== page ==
IPCC: the dangers of enforcing ‘consensus’

While appearing to be the ultimate experts on global warming, the UN's climate panel has actually distorted public discussion of the issue.

Tony Gilland

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The joint award of this year’s Nobel Peace Prize to the Intergovernmental Panel on Climate Change (IPCC) and former US vice-president Al Gore has been greeted positively by commentators internationally. Where there has been criticism, it has been directed at the decision to give Gore a share of the award. But what about the IPCC?

Writing in The Times (London), Ross Clark suggests that Al Gore is something of a climate change alarmist and an unsuitable recipient of the award. Clark cites as evidence last week’s ruling by the High Court in London that Gore’s film, An Inconvenient Truth, must not be shown in schools without a ‘health warning’ about the film’s bias and factual inaccuracies. By contrast, the IPCC is seen to be more sober and the real authority on the subject:

‘Most brazen of all, Gore claims that sea levels could rise by 20 feet “in the near future” – vividly illustrated in the film with a simulation of Manhattan disappearing beneath the waves. In fact, the IPCC… believes that sea levels will rise by less than 18in over the next 100 years, and that it would take several millennia for sea levels to rise by 20 feet.’ (1)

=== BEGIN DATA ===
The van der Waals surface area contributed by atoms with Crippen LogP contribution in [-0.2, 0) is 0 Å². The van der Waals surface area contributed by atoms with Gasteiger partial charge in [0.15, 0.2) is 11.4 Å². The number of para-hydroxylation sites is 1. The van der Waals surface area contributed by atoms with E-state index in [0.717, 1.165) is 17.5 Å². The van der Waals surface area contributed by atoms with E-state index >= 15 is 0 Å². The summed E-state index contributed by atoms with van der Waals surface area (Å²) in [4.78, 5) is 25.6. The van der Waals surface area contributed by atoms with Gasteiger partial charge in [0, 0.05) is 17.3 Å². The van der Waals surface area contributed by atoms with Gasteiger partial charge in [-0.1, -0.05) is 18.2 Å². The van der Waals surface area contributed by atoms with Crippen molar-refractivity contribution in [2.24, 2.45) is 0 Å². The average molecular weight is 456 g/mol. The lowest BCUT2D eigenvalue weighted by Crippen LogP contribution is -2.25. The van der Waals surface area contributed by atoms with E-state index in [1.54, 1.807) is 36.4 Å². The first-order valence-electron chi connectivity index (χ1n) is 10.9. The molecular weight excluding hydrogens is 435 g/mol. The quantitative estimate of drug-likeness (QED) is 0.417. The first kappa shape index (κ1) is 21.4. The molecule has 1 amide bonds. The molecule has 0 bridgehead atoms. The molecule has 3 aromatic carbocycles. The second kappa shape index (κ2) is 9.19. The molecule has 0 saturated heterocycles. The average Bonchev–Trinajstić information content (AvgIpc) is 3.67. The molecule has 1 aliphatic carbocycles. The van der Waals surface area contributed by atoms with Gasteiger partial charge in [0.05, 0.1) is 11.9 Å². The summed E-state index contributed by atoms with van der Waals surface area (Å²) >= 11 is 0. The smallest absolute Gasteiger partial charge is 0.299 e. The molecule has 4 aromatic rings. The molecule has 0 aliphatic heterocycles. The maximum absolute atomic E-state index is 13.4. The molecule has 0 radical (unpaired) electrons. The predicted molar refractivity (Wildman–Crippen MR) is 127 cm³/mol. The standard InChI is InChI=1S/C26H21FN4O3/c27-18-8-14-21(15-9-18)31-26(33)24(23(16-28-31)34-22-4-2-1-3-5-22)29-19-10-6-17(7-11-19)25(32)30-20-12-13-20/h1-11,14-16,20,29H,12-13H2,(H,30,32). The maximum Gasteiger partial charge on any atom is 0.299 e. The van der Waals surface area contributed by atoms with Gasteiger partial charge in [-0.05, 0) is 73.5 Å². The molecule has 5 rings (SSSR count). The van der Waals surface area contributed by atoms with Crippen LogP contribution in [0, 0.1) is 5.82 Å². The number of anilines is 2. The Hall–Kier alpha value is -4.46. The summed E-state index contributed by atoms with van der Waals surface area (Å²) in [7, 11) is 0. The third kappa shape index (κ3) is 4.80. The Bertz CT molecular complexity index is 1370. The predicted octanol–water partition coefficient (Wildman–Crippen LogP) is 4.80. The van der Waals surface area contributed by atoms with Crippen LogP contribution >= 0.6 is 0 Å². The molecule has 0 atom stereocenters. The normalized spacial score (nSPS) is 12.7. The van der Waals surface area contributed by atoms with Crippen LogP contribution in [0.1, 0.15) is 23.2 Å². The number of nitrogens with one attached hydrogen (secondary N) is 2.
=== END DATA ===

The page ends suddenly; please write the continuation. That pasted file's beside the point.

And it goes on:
Similarly, writing in the Boston Globe, Bjørn Lomborg, the notorious ‘sceptical environmentalist’ whose new book, Cool It, argues for a less heated debate on global warming, comments that the Nobel Peace Prize ‘justly rewards the thousands of scientists of the United Nations Intergovernmental Panel on Climate Change’ who are ‘engaged in excellent, painstaking work that establishes exactly what the world should expect from climate change’. Lomborg strongly implies that Gore has indulged in fear-mongering and exaggeration – in contrast to the IPCC, whose estimates and conclusions are ‘grounded in careful study’ (2).

However, I would argue that the way in which the IPCC is being turned into a body beyond criticism, whose pronouncements cannot be challenged without critics facing accusations of ‘global warming denial’, is a far greater threat to democratic debate and good decision-making than Gore’s self-evident alarmism. The IPCC is treated as a priestly body that rises above what is seen as the petty squabbling of politicians and individuals too selfish to reduce their carbon footprint; as the sole repository of truth, given by the ‘scientific consensus’. It is time to start asking some tough questions of the IPCC and the role it plays before we continue along these lines.

The emphasis that the IPCC places upon consensus would be one good place to start. For example, John Zillman, president of the World Meteorological Organisation (WMO) from 1995 to 2003 (one of the IPCC’s two sponsoring bodies), and someone very much involved in the establishment of the IPCC, wrote a candid article in August 1997 titled ‘The IPCC: a view from the inside’ (3).